jrasc june 1998 final - The Royal Astronomical Society of Canada

rasc.ca

jrasc june 1998 final - The Royal Astronomical Society of Canada

The 84-foot telescope was seen in action immediatelyafter the opening addresses, being set in motion after M.Comtois pressed the appropriate button. As it slowlytraversed the strong radio source Cassiopeia A, the signalwas broadcast over the public address system to be heardclearly by everyone.A tour of the office building and grounds followedand the staff-members explained the operation of thecontrol panel of the telescope and the intricacies of thereceivers being used with it. In the evening a very enjoyablereception was given at the home of Dr. and Mrs. Locke onthe shores of Skaha Lake; a feature of this evening was ashort concert of French-Canadian songs conducted by M.Comtois and ably assisted by Maarten Schmidt — fromLeiden by way of Pasadena.Under the joint sponsorship of the National Committeesfor Canada of the International Astronomical Union andthe International Union of Radio Science, a symposium onthe objectives of radio astronomy was held on Tuesdayand Wednesday, June 21 and 22. In the first paper, P. E.Argyle of the D.R.A.O. staff discussed his design of aproposed 100-channel receiver at 21-cm wavelength suitablefor use with the radio-telescope, and later C. H. Costaingave an account of work at Cambridge on low frequencyantennas and described a large (about a mile across) “T”antenna which is to be built at White Lake. In the afternoonDavid Hogg summarized our knowledge of the radiationfrom thermal sources in the Galaxy, while the paper byDonald A. MacRae (read in his absence) discussed othergalactic radiation. G. A. Harrower followed with a talk onthe distant radio sources and their importance to cosmologicaltheories.Dominion Radio Astrophysical Observatory, White Lake, Penticton, B.C., showingthe 84-foot radio telescope and the office building on opening day, June 20, 1960.(Photo by Penticton Herald.)After the dinner on Tuesday evening at the Prince Charles Hotel, Penticton, Dr. Beals read various congratulatory messages tothe new Observatory, including a long and eloquent address in Latin from Cambridge. The principal speaker, Maarten Schmidt of theCalifornia Institute of Technology, then gave a thorough account of our present knowledge of galactic structure obtained from bothoptical and radio observations (this talk will be published in a forthcoming issue of the Journal).On Wednesday morning, his long continued and well-known work on the Sun was discussed by A. E. Covington, and P. M. Millmangave an interesting account of what might be called “radar astronomy,” namely the direct radio contact of meteors and planets. In theopen session in the afternoon, this subject was much amplified and proposals were made for the use of the Prince Albert (Sask.) 84-foot radar. With the prospect of more powerful transmitters in the near future, radar contacts with the nearer planets becomes a usefulmeans of interplanetary investigations. D. S. Heeschen and Schmidt gave accounts of current work at Green Bank, West Virginia, andat Owens Valley, California, and Dr. Schmidt re-emphasized the need for more precise galactic surveys than now exist and which couldbe undertaken at the D.R.A.O.Various events of a semi-sporting nature took place during lunch hours during these meetings. Several well-known astronomersshowed their ability to climb ladders to great heights, and many of the delegates had a ride to the telescope focus some 50 feet aboveground level in the hoist “Girette.”Dr. Locke and the staff are to be congratulated on their fine achievement in bringing this powerful instrument into operation soquickly.by G. J. Odgers,from Journal, Vol. 54, pp. 269-272, December, 1960.June/juin 1998 JRASC115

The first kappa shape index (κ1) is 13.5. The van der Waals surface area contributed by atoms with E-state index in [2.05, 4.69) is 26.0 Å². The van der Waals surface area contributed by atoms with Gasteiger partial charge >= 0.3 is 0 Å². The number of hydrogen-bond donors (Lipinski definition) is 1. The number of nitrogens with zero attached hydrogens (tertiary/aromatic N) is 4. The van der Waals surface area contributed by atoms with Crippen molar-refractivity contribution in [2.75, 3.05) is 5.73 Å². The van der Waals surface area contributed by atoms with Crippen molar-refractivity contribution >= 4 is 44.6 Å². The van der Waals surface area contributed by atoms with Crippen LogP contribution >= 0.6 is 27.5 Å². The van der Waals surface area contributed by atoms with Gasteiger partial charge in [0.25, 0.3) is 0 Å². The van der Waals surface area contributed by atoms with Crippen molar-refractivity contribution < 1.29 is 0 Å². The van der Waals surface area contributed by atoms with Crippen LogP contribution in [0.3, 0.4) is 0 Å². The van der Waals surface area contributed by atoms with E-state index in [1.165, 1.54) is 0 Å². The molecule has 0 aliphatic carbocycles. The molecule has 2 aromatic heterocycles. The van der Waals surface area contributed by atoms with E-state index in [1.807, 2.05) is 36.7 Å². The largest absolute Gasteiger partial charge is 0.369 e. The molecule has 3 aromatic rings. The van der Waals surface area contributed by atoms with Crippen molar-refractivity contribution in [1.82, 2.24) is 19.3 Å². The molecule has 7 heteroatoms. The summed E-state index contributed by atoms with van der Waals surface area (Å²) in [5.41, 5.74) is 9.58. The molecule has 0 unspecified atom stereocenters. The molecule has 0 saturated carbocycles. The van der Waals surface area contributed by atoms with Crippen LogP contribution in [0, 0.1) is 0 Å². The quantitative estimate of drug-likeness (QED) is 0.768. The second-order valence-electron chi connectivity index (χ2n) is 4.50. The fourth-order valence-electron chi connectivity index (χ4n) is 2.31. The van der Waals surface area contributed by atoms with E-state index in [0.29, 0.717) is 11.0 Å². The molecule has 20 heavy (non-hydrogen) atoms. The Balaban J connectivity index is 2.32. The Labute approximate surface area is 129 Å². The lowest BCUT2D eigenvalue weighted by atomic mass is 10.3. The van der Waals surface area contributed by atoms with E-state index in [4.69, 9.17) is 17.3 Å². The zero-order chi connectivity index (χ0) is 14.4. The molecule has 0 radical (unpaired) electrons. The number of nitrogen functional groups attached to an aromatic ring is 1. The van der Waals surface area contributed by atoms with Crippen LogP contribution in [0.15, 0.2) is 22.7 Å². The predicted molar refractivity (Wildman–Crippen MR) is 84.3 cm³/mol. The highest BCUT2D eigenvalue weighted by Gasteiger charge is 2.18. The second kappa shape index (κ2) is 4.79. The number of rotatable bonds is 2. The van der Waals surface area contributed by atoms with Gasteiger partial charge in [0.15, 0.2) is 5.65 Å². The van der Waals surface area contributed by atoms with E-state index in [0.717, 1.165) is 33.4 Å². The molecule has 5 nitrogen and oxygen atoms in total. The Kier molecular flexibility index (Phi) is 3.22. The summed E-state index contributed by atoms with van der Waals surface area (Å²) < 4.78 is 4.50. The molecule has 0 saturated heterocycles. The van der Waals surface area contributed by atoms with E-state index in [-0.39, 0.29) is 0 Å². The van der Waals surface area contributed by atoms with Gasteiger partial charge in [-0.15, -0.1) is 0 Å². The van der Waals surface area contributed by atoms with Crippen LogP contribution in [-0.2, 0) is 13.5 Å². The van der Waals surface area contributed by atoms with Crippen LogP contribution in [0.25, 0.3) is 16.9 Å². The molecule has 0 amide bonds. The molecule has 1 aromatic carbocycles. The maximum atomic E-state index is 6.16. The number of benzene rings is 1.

More magazines by this user
Similar magazines